Quintero v. Geico Marine Insurance Co.
After plaintiff's boat was stolen, Geico denied coverage based on plaintiff's misrepresentation that he was in possession of the boat. On appeal, plaintiff argued that the district court erred in applying the doctrine of uberrimae fidei.The Eleventh Circuit affirmed the district court's grant of summary judgment for Geico and denial of plaintiff's motion for partial summary judgment. The court held that plaintiff's misrepresentation voided his policy ab initio. Based on the record, the court concluded that plaintiff's initial policy, by its terms, expired on May 5, 2018, because he did not pay the required premium for the new policy period. Therefore, plaintiff's boat was uninsured between May 5, 2018, and when he first called Geico on May 25, 2018. Although plaintiff is correct that the doctrine of uberrimae fidei applies only when an insurer issues a policy, not when a policy is already in full force, his policy was not in full force on May 25th because it had expired. The court also concluded that plaintiff's statements were material to Geico's issuance of coverage on May 25, even if by renewal and backdating. Therefore, the district court properly applied the doctrine of uberrimae fidei and correctly held that plaintiff's renewal policy was void ab initio. View "Quintero v. Geico Marine Insurance Co." on Justia Law
Savannah College of Art and Design, Inc. v. Sportswear, Inc.
SCAD filed suit against Sportswear for trademark infringement, unfair competition, false designation of origin, and counterfeiting under the Lanham Act, and for unfair competition and trademark infringement under Georgia common law. The dispute involves Sportswear's use of SCAD's word marks "SCAD" and "SAVANNAH COLLEGE OF ART AND DESIGN" as well as the college's design mark that includes its mascot, Art the Bee.The Eleventh Circuit affirmed the district court's judgment on remand, holding that the district court properly entered summary judgment on two Lanham Act claims and the corresponding permanent injunction enjoining Sportswear from selling products bearing the SCAD marks at issue. The court concluded that its trademark precedents of Boston Prof’l Hockey Ass’n, Inc. v. Dallas Cap & Emblem Mfg., Inc., 510 F.2d 1004 (5th Cir. 1975), Univ. of Ga. Ath. Ass'n v. Laite, 756 F.2d 1535 (11th Cir. 1985), and Savannah College of Art & Design, Inc. v. Sportswear, Inc., 872 F.3d 1256, 1264, 1265 (11th Cir. 2017), require affirmance of the district court's judgment. In this case, the district court correctly found a likelihood of confusion as to Sportswear's use of SCAD's word marks and Bee Design Mark. View "Savannah College of Art and Design, Inc. v. Sportswear, Inc." on Justia Law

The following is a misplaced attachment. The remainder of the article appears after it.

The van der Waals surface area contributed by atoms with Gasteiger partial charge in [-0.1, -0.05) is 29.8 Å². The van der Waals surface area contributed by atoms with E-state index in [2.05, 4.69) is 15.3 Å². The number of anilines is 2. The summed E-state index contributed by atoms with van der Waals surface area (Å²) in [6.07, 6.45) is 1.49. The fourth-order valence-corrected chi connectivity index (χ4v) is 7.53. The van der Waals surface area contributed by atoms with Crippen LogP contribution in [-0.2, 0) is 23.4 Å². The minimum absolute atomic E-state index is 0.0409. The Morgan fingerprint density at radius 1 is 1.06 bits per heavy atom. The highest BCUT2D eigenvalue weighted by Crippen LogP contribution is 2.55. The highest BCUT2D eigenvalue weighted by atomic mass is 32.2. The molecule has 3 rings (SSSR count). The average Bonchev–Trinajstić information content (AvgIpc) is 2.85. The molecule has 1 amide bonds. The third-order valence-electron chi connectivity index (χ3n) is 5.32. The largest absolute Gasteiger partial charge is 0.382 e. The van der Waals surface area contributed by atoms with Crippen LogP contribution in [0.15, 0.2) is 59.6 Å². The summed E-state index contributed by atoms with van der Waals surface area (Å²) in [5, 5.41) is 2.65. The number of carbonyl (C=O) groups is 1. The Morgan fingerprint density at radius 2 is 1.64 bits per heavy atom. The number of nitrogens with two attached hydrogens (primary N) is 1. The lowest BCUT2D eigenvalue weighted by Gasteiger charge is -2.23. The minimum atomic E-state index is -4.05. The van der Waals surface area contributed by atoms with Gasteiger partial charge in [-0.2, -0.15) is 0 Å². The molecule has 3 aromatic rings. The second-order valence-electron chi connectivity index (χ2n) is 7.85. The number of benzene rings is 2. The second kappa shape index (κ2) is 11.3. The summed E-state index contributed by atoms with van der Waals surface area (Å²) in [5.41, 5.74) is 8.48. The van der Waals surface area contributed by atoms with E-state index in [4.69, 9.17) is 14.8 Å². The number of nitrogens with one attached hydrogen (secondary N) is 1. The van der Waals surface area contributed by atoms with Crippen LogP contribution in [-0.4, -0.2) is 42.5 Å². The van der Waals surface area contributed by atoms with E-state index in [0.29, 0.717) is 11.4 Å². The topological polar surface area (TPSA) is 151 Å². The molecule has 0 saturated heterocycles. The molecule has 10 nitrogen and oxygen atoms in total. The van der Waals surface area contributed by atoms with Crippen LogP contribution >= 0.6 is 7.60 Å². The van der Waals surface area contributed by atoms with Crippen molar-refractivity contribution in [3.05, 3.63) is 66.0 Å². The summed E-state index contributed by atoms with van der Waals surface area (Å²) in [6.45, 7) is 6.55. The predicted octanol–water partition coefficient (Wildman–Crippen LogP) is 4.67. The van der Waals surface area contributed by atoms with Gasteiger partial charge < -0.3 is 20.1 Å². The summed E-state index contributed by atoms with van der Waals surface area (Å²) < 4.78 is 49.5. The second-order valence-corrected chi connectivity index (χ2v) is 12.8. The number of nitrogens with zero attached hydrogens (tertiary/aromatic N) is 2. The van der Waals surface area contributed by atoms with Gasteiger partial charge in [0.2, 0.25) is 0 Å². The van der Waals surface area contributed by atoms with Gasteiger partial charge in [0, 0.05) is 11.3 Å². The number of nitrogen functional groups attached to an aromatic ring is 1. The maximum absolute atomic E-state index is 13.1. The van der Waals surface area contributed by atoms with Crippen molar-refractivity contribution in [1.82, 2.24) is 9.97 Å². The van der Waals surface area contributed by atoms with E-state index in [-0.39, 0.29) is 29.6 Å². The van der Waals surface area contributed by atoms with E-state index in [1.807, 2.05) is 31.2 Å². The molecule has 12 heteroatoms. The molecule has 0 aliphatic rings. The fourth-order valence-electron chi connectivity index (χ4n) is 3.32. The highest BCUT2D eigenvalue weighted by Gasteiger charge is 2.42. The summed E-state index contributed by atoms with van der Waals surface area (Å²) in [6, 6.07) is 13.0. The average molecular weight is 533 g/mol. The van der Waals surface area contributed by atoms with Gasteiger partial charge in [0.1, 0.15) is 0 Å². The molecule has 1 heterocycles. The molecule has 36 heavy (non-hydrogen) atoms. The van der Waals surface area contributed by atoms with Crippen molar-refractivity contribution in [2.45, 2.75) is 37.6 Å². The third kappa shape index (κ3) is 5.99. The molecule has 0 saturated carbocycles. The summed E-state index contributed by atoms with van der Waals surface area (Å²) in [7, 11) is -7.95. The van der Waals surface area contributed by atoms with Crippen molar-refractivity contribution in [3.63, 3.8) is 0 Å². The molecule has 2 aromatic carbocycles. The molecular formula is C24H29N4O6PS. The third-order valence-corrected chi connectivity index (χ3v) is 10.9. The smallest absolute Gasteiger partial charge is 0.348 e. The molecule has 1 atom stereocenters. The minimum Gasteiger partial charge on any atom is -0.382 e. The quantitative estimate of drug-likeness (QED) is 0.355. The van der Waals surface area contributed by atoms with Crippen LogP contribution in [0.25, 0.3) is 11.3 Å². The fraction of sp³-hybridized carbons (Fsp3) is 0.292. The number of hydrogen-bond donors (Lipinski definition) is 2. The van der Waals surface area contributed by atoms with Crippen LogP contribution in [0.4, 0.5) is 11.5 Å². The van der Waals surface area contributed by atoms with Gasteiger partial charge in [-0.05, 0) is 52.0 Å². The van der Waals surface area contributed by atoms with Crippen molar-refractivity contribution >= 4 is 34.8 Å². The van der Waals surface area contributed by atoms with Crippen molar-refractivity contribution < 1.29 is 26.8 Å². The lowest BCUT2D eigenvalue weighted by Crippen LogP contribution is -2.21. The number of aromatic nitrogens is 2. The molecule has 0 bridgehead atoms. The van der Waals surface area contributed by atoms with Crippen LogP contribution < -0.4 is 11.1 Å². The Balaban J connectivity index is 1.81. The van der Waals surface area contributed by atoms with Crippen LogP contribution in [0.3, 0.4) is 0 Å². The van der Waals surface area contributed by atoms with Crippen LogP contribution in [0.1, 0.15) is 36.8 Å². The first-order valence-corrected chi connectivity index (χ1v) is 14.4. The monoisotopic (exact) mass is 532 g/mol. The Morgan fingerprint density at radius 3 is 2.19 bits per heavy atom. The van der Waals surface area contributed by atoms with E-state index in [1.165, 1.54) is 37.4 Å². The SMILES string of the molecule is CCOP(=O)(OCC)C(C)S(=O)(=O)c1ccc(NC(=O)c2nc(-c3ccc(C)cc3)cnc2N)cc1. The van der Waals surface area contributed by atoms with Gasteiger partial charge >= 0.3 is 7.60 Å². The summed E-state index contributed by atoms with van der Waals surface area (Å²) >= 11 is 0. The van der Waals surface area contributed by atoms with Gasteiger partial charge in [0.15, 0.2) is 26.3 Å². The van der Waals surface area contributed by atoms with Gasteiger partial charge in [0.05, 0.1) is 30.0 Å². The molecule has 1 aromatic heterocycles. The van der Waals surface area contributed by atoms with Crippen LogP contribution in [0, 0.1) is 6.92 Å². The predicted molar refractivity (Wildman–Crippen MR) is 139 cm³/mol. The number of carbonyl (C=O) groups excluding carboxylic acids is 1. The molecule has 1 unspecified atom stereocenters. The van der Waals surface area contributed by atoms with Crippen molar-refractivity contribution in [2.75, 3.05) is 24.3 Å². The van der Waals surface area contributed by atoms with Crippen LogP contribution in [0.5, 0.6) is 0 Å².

USF Federal Credit Union v. Gateway Radiology Consultants, P.A.
Gateway is a small business debtor in an active Chapter 11 bankruptcy proceeding seeking a loan under the Paycheck Protection Program (PPP). Gateway applied for a PPP loan and falsely stated that it was not in bankruptcy in order to be eligible for the program. When Gateway filed a motion for approval in the bankruptcy court, the SBA objected that Gateway was ineligible for a PPP loan because it was in bankruptcy. The bankruptcy court granted Gateway's motion anyway, concluding that the SBA's rule rendering bankruptcy debtors ineligible for PPP loans was an unreasonable interpretation of the statute, was arbitrary and capricious under the Administrative Procedure Act, and as a result was unlawful and unenforceable against Gateway.The Eleventh Circuit vacated the bankruptcy court's approval order, concluding that the SBA's rule is neither an unreasonable interpretation of the relevant statute nor arbitrary and capricious. The court concluded that the SBA did not exceed its authority in adopting the non-bankruptcy rule for PPP eligibility; the rule does not violate the CARES Act, is based on a reasonable interpretation of the Act, and the SBA did not act arbitrarily and capriciously in adopting the rule; and the bankruptcy court committed an error of law in concluding otherwise in its approval order and its preliminary injunction order. Accordingly, the court remanded for further proceedings. The court dismissed the appeal from the memorandum opinion for lack of jurisdiction. View "USF Federal Credit Union v. Gateway Radiology Consultants, P.A." on Justia Law